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In section 11 (b)-12 (b) in H. R. 12 and the other identical bills. it is provided also

That this subsection shall not be construed to prevent any officer or employee of the Foundation from executing any application for patent on any such invention for the purpose of assigning the same to the Government or its nominee in accordance with such rules and regulations as the Director may establish.

This provision may be at variance with the intent of the Constitution of the United States and also of the patent laws. In the first place, the Constitution provides for a patent for the discoverer of a useful invention and that he shall be given exclusive control of assignments of his patent, et cetera, for a period of years. These bills practically provide for compulsory licensing of patents, which has long been advocated by foes of our patent system and the adoption of which naturally would obviate the assured exclusive use by the inventor. The provision even requires that the discoverer make an assignment to the Government's nominee as the Director may dictate.

Now, what would that mean? It would mean that the discoverer could have no right whatever in his invention and patent, and that his rights would be turned over to somebody the Director would indicate who had nothing whatever to do with the discovery. And, furthermore, all except that nominee of the Director would be absolutely barred from using the invention.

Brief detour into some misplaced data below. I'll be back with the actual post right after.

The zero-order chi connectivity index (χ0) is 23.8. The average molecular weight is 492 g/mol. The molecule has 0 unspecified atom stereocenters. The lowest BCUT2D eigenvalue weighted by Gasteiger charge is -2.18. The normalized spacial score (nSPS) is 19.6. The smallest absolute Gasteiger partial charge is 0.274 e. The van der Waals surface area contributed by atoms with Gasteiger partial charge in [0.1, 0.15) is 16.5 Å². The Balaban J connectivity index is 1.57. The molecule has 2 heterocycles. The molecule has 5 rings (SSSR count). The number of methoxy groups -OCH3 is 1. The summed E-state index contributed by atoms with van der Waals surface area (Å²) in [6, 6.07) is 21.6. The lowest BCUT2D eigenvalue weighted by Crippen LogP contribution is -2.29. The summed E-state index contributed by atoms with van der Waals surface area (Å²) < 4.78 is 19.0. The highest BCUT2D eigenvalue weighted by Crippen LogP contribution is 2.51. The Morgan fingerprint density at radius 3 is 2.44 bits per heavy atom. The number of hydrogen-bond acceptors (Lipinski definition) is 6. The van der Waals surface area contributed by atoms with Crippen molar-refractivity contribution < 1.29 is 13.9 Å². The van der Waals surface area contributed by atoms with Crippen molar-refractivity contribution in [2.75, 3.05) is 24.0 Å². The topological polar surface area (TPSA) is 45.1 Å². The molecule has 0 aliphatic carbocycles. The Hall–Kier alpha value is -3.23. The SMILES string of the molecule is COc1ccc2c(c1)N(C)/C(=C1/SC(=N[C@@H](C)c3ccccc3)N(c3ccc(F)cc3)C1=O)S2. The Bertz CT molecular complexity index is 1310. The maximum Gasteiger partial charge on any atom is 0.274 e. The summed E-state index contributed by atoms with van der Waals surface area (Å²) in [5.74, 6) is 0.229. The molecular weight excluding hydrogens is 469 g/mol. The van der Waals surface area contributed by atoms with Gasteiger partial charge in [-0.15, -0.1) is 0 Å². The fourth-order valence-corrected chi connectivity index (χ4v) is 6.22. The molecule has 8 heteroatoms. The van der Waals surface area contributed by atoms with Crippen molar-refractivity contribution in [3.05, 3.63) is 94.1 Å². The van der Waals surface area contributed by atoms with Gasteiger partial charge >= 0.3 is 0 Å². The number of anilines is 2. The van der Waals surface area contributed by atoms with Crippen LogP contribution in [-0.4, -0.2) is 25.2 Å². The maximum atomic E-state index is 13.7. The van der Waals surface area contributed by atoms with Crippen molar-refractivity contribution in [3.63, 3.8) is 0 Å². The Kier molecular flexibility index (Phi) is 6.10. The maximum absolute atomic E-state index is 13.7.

Let me remind you, in this connection, that there is nothing secret about a patent. When an invention reaches the stage of patent, its details are made known to all the world. It is to be assumed that, if the Foundation should discover something primarily useful for our national defense and security, it would be kept secret and would not be patented. And our present patent laws afford the Government full protection in this regard. But here you stipulate that an invention which has reached the stage of patent, and which can be fully understood by anyone interested, cannot be used by anybody, however beneficial to the country such use might prove, unless the Director so nominates. In other words, in these days when so much is being said about monopolies, the Director can establish an absolute monopoly in the use of such publicized invention and give that monopoly to someone who had nothing whatever to do with the discovery.